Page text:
Luke chapter two, verse 14 says, “on earth, peace, and goodwill to all men”. These enduring and uplifting sentiments will be absent from a politically crazed Washington DC this Christmas. The gospel according to President Trump has set new lows in political discourse, respect, tolerance and moral values. The remarkable has become unremarkable, the extraordinary has become ordinary, the abnormal has become normal. A bitterly divided America is now being tested by a President the founding fathers feared, with a cowardly and complicit Republican leadership and a less-than-confident Democratic Party, unsure of its message and lacking a compelling alternative.
But has Trump merely opened another chapter in the long-term decline of US politics? Precisely 21 years ago, one day short of Trump’s impeachment, President Clinton suffered the same fate in time for Christmas. Speaking at the White House he said, “We must stop the politics of personal destruction. We must get rid of the poisonous venom of excessive partisanship, obsessive animosity and uncontrolled anger. This is not what America deserves.”
But this is America today.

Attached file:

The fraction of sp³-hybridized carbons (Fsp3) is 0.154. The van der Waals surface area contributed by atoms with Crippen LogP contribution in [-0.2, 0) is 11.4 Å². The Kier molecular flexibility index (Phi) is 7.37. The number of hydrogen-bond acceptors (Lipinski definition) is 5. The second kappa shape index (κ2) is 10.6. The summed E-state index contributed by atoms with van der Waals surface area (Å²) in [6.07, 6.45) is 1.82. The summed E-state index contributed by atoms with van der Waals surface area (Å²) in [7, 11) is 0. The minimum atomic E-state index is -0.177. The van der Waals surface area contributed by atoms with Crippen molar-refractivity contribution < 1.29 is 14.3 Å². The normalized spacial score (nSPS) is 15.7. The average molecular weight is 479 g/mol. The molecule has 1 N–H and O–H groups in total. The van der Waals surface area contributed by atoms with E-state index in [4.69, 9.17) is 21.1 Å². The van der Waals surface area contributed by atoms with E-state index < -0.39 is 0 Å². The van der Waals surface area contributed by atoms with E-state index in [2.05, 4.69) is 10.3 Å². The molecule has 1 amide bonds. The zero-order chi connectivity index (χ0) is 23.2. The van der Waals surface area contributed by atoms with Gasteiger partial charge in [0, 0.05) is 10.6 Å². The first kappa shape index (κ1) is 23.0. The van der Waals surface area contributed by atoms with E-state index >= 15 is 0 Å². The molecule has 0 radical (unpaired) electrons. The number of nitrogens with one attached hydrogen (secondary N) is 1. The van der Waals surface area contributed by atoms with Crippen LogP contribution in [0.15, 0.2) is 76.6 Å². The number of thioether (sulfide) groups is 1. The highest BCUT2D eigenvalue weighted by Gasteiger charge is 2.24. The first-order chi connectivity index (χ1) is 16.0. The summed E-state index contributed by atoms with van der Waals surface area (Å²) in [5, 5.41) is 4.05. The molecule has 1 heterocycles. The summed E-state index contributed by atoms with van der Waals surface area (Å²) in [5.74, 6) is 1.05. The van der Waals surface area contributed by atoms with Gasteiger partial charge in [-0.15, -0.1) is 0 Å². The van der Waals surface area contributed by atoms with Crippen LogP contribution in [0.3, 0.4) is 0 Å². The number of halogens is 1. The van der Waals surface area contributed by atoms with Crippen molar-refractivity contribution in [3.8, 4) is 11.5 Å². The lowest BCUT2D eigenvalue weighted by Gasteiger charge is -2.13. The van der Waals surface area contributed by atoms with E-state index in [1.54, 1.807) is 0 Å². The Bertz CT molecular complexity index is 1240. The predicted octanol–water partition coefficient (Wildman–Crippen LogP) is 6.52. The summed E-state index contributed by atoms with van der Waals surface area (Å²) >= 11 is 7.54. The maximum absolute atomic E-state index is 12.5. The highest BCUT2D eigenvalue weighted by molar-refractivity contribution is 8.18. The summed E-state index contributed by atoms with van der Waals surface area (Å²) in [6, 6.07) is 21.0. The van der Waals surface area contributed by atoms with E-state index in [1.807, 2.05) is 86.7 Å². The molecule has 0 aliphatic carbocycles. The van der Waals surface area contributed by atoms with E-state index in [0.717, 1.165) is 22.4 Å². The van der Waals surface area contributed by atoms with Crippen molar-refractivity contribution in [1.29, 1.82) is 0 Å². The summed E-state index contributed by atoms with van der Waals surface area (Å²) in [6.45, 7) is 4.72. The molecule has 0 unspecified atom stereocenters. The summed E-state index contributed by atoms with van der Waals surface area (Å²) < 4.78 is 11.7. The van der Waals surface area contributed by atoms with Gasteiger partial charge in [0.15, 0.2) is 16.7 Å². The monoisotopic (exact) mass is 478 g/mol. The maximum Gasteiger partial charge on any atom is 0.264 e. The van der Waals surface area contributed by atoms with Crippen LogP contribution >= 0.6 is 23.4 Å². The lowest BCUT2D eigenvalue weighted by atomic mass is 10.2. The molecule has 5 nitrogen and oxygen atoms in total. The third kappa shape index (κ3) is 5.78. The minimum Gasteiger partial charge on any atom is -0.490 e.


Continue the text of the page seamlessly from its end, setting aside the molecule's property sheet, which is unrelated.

Trump’s impeachment on two articles – abuse of power and obstruction of Congress – has only extended and deepened America’s political and cultural wars.
The President’s health is even more at risk. Despite his upbeat rhetoric, comparing his fate to being worse than the Salem witches, his increasingly hysterical outbursts at last week’s Michigan rally, and the six pages of pure vitriol he wrote in a letter to House Speaker, Nancy Pelosi, all show Trump is consumed with anger and rage, and, consistent with his narcissism and deep insecurity, is likely to become even more destructive and personal as November 2020 approaches.
A Republican House Representative in the impeachment debate said that, “Pontius Pilate had given Jesus more rights than the Democrats have afforded the President”.
Political fallout of impeachment
Trump’s trial in the Senate is likely to lead to acquittal on both charges. His legacy, however, will forever be defined by impeachment, an indelible mark on the history of his Presidency. In the short run, he will claim a famous victory.
Trump is only the third President in US history to face a trial in the Senate and his behaviour is likely to become much worse in the months ahead; the reason is simple, the struggle to win in 2020 is all about him. The more his re-election is threatened, the more his behaviour will deteriorate. He can’t help himself. Setting aside the personal impact on Trump, issues of politics and principles are important, but less clear.
On impeachment, the political fallout has been limited with a narrow majority of the public in favour of his removal from office, Nearly 90 per cent of Republican supporters are against and, more significantly for Trump, his base has been energised to the point that his low presidential approval rating has seen a slight increase. So far impeachment hasn’t harmed his prospects.